From: William Neville (wnwpgATmts.net)
In Canadian politics the word 'acclamation' is used in situations in which only one candidate has been nominated to stand for election by the date on which nominations close. There is no 'oral vote' or 'a loud and enthusiastic expression of approval...' (though the latter may be implied - an implication I find congenial having myself been twice elected by acclamation to public office). This phenomenon tends to occur chiefly in municipal elections.
From: Linda Owens (lindafowensATnetzero.net)
Years ago I was in Rainbow Girls for a short time, and when we had to vote on a new member, a box of small marble-sized balls, mostly white, was passed around and each of us chose either a white or black ball to show support or rejection of the candidate. Three black balls would disqualify. Whenever I looked into the box, there were aways three black balls, so whoever voted No voted after me, usually the inner circle. I always suspected that the rejected candidates were rejected in advance, that the black ball voters were assigned in advance, and that the disqualifying attributes were nothing more than some sort of prejudice. That is why I stopped attending.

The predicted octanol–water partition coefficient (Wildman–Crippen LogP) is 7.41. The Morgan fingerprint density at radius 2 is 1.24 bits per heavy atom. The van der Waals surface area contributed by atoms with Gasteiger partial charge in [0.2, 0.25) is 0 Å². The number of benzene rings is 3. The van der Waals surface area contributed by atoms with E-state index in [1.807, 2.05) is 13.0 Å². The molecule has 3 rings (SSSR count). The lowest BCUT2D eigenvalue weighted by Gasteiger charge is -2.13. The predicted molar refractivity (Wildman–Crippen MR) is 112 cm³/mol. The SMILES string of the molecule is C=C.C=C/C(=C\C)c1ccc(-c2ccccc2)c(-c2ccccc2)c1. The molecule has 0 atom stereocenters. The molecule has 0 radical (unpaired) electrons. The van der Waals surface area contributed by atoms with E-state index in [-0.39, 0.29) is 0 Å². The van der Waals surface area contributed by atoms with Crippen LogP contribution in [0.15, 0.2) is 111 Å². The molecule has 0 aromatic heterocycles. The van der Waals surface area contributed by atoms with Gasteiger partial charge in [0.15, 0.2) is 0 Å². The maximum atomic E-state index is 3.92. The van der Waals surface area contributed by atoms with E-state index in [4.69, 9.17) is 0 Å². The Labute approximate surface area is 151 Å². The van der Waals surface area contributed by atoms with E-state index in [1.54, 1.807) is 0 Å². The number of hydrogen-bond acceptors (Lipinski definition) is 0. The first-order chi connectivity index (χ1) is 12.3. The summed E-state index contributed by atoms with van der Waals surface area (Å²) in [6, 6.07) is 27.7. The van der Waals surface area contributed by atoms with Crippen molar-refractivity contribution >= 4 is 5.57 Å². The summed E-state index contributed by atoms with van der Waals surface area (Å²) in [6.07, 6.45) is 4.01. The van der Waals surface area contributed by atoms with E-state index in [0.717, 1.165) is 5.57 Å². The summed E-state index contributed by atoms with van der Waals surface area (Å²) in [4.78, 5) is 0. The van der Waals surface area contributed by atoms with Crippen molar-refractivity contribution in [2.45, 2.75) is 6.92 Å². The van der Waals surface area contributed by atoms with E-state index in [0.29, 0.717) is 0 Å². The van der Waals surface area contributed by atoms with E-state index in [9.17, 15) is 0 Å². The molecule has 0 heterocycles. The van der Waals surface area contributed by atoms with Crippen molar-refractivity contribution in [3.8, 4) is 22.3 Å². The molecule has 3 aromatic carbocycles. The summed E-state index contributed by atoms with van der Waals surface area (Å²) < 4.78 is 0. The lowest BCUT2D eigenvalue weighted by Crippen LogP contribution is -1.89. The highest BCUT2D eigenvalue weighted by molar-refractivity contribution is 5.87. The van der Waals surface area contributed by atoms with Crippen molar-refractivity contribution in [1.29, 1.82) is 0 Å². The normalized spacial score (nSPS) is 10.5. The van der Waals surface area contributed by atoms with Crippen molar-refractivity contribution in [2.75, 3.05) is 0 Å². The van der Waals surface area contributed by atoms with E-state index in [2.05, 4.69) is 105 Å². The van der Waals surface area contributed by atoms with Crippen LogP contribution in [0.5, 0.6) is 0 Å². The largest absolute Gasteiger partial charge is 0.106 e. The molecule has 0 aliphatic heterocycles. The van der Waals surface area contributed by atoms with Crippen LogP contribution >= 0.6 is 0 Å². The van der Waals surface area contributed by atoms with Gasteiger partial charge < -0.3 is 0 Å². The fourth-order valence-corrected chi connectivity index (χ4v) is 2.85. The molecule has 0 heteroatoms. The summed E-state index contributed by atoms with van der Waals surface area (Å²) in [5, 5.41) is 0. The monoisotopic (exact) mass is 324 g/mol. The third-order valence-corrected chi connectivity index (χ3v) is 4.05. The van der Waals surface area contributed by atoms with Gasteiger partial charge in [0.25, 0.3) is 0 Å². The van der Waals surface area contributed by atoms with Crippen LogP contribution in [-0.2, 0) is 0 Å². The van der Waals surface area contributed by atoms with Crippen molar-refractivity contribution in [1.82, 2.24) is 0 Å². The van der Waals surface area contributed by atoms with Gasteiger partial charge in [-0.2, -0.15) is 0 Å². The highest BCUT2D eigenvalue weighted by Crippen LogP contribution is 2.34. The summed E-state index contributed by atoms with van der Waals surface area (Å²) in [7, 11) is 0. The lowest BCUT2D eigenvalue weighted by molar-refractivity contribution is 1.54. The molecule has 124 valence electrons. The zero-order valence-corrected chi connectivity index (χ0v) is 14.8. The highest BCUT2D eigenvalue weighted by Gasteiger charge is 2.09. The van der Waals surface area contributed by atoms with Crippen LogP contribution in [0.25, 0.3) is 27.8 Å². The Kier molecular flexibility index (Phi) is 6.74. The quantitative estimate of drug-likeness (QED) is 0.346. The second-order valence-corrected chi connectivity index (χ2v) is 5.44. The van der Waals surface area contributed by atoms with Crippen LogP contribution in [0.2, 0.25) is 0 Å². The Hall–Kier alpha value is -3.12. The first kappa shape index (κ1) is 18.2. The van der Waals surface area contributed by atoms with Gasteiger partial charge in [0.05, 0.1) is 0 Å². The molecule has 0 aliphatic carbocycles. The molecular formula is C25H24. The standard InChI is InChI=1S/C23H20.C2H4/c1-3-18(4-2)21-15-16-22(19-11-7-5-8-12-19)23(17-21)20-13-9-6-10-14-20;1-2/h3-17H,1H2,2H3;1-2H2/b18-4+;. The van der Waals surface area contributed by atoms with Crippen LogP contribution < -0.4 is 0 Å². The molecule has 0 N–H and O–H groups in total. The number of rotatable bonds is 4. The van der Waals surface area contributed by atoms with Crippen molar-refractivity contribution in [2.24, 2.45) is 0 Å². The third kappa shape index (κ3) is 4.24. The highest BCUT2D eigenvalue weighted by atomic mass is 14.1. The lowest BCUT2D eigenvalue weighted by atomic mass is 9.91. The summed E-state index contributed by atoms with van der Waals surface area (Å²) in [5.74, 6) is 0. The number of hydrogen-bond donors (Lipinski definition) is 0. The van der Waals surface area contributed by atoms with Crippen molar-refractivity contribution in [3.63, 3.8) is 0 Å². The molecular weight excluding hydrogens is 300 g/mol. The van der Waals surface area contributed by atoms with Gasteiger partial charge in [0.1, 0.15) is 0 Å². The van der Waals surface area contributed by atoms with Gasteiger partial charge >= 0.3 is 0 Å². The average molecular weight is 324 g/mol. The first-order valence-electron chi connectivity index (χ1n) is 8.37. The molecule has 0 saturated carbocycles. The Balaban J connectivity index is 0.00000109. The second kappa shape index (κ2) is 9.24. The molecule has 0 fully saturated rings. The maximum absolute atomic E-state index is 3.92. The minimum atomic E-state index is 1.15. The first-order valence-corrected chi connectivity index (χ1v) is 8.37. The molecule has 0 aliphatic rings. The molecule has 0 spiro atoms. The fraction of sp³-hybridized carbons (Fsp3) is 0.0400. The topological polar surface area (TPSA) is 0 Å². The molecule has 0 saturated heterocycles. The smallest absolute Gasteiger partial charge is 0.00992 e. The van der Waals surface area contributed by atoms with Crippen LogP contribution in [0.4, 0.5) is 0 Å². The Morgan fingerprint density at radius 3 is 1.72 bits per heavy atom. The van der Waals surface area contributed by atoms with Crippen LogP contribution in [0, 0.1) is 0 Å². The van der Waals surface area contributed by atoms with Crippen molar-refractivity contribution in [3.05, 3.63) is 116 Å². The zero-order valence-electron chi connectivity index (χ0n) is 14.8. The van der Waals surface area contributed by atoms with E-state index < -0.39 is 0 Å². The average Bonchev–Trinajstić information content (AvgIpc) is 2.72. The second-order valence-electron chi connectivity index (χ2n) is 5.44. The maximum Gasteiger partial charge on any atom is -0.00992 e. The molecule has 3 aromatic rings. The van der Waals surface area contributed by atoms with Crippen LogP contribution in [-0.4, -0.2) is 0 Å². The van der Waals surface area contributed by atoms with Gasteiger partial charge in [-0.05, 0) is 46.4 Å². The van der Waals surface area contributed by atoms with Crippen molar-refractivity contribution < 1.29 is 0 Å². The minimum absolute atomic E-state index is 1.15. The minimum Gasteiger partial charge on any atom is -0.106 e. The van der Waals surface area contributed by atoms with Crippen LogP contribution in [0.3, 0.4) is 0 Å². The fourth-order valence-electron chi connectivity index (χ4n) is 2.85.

From: Michelle Arnone (michelle.arnoneATmccombs.utexas.edu)
I was struck by the use of the word "ostracize" in defining "blackball". "Ostrakon" is the word for a piece of pottery onto which the ancient Greeks would scratch the name of a politician to cast a ballot for his banishment. Hence the term "ostracize"; then, as now, we "cast" a ballot/ball/stone/ostrakon in order to ostracize/blackball someone.
From: Katherine Putziger (hudson.industriesATatt.net)